‘Little black dress’ designer passes on, 91
Paris—Hubert de Givenchy, the aristocratic French fashion designer famous for the “little black dress” and styling Audrey Hepburn and Jackie Kennedy, has died aged 91, his partner said Monday.
Givenchy set the template for ladylike chic in the 1950s and 1960s, dressing everyone from Princess Grace of Monaco to Jane Fonda.
His longtime partner, the former haute couture designer Philippe Venet, announced his death through the Givenchy fashion house, saying he had died in his sleep on Saturday.a
“It is with huge sadness that we inform you that Hubert Taffin de Givenchy has died,” it said in a statement to AFP.
With his perfect manners and old-school charm, the tall and handsome count was the very acme of French elegance and refinement.
But it was his 40-year friendship with his muse Hepburn, whom he met while she was making Billy Wilder’s Oscar-winning comedy “Sabrina” in 1953, that helped make him a fashion legend.
The narrow-collared suits and slim woollen dresses Givenchy designed for the gamine actress in “Funny Face” and “How to Steal a Million” made both of them style icons.
The black sheath dress Givenchy created for the opening scenes of “Breakfast at Tiffany’s” was perhaps the most famous “little black dress” of all time—even if fellow Coco Chanel is credited with inventing the garment.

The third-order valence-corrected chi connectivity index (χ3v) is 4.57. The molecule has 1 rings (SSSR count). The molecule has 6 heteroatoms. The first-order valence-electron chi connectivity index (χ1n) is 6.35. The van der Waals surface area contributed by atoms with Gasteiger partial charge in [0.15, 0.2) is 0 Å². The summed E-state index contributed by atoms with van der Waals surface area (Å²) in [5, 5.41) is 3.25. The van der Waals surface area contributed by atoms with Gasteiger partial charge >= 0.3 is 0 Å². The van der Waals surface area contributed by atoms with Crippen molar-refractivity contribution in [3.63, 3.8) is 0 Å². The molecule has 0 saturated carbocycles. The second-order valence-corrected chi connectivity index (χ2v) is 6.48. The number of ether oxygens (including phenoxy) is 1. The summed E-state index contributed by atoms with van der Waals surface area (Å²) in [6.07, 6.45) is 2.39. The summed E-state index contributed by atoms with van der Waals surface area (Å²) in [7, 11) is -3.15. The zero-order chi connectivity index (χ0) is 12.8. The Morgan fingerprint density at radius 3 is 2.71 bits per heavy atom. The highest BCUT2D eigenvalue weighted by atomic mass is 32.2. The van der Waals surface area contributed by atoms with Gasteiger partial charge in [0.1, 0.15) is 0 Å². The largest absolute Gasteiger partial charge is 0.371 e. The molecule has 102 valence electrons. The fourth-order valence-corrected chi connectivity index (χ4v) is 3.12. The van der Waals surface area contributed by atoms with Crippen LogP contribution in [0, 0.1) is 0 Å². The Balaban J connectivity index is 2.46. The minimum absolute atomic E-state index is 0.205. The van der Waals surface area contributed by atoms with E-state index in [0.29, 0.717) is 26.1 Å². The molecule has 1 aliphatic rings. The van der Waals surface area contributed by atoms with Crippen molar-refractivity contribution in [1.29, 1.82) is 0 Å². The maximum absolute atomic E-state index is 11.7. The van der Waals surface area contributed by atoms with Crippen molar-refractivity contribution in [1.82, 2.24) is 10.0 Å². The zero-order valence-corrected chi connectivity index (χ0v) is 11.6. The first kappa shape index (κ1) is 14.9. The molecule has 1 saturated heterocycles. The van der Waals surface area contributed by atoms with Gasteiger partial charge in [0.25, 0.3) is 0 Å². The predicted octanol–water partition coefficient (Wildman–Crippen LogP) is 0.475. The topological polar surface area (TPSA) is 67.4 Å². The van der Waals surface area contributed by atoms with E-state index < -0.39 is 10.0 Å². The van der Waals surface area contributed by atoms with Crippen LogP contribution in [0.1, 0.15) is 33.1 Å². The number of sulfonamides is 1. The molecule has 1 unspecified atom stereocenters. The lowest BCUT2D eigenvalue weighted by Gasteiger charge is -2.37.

“His are the only clothes in which I am myself. He is far more than a couturier, he is a creator of personality,” Hepburn once said of him.
“To dress a woman is to make her beautiful,” Givenchy once said. “In haute couture, we are cosmetic surgeons, erasing imperfections and refining the silhouette... for isn’t a couturier a magician of sorts, who creates illusion and perhaps beauty itself?”
Givenchy was one of the first big designers to use black models, and in 1986 used only black models for one collection.
In the 1960s US first lady Jacqueline Kennedy adopted the Givenchy look for her White House years, sticking to a uniform of shift dresses, pillbox hats and low-heeled pumps.
The red coat she wore on the campaign trail for the 1960 presidential election was a Givenchy copy.
On a state visit to France the following year, she made a famously grand entrance in a Givenchy white silk faille dress at a dinner at the Palace of Versailles, looking as regal as any European monarch’s consort.
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